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7th Circuit: conviction can't enhance sentence

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A defendant's conviction of possession of a firearm by a felon stands because police had reasonable suspicion to stop the car he was riding in, the 7th Circuit Court of Appeals concluded today. However, the District Court erred when it enhanced his sentence under the Armed Career Criminal Act because his past criminal recklessness conviction isn't considered a violent felony.

In United States of America v. Anthony Hampton, No. 07-3134, Anthony Hampton appealed his conviction and 387-month sentence for his role in a shooting around a Subway restaurant in Indianapolis.

Multiple people called 911 to report hearing gun shots and seeing two men near the restaurant. Anthony Smith told dispatchers that the person later identified as Hampton was holding a gun and he got into a white SUV with Ohio license plates. Smith later testified he recognized Hampton from the neighborhood, but he didn't tell dispatchers that. Police pulled over the white Jeep Commander and found two guns inside, and arrested Hampton and Justin Gray.

The District Court denied Hampton's motion to suppress the chrome revolver recovered in the car, which he was charged with possessing. The District Court also enhanced his sentenced under the ACCA.

The Circuit Court determined police had reasonable suspicion to stop the SUV. Hampton argued that the 911 operators established the reasonable suspicion and that they should have determined Smith had a conviction for falsely reporting a shooting. Police faced an ongoing emergency when responding to Smith's call, and he was presumably more reliable than an anonymous tipster, wrote Judge Ann Claire Williams. He provided enough information for officers to test his knowledge or credibility so as to justify the stop of the SUV.

The Circuit Court rejected his argument that the dispatchers established reasonable suspicion because they received multiple calls about the incident, which they relayed to police, who used that information to determine they had reasonable suspicion, she wrote. In addition, emergency dispatchers are in no position to conduct background checks while gathering information about a crime in progress.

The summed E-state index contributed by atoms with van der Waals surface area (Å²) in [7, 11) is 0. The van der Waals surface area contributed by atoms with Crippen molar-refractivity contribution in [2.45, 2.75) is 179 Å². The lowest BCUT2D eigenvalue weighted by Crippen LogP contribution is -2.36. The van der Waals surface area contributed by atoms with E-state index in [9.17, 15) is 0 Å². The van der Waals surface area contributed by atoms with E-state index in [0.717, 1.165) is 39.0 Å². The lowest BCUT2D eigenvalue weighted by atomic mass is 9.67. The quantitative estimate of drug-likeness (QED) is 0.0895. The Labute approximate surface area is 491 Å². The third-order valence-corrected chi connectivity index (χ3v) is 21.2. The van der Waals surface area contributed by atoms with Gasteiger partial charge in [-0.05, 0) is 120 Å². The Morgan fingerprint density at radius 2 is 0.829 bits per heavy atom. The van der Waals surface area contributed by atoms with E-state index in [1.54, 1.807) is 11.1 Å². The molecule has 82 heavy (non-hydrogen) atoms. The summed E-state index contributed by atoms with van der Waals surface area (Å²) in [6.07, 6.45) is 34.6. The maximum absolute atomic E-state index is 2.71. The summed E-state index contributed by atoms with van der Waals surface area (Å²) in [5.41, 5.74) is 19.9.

There was also sufficient evidence to determine Hampton had active or constructive possession of the chrome gun. Callers reported to 911 dispatchers that they saw Hampton holding a gun, and one caller testified he saw Hampton put a gun in his waistband before getting into the SUV. It doesn't matter that the other gun recovered was a black gun and witnesses were inconsistent as to whether he had the black or chrome gun in his hand, she wrote.

Hampton challenged that his previous conviction of residential entry wasn't a violent felony for purposes of the ACCA. Using Begay v. United States, 128 S. Ct. 1581 (2008), the Circuit judges ruled residential entry can be considered a violent felony. But, one of Hampton's other prior convictions used to enhance his sentence wouldn't be considered a violent felony - criminal recklessness. The state argued Hampton waived this argument, but the cases determined after he was sentenced have held criminal recklessness wouldn't qualify for the enhancement.

"In light of Begay and its progeny, the district court committed plain error when it enhanced Hampton's sentence based on the determination that criminal recklessness in Indiana constituted a violent felony under the ACCA," she wrote.

Without the criminal reckless conviction, Hampton doesn't have the three required prior violent felony convictions to enhance his sentence. The Circuit judges remanded for re-sentencing.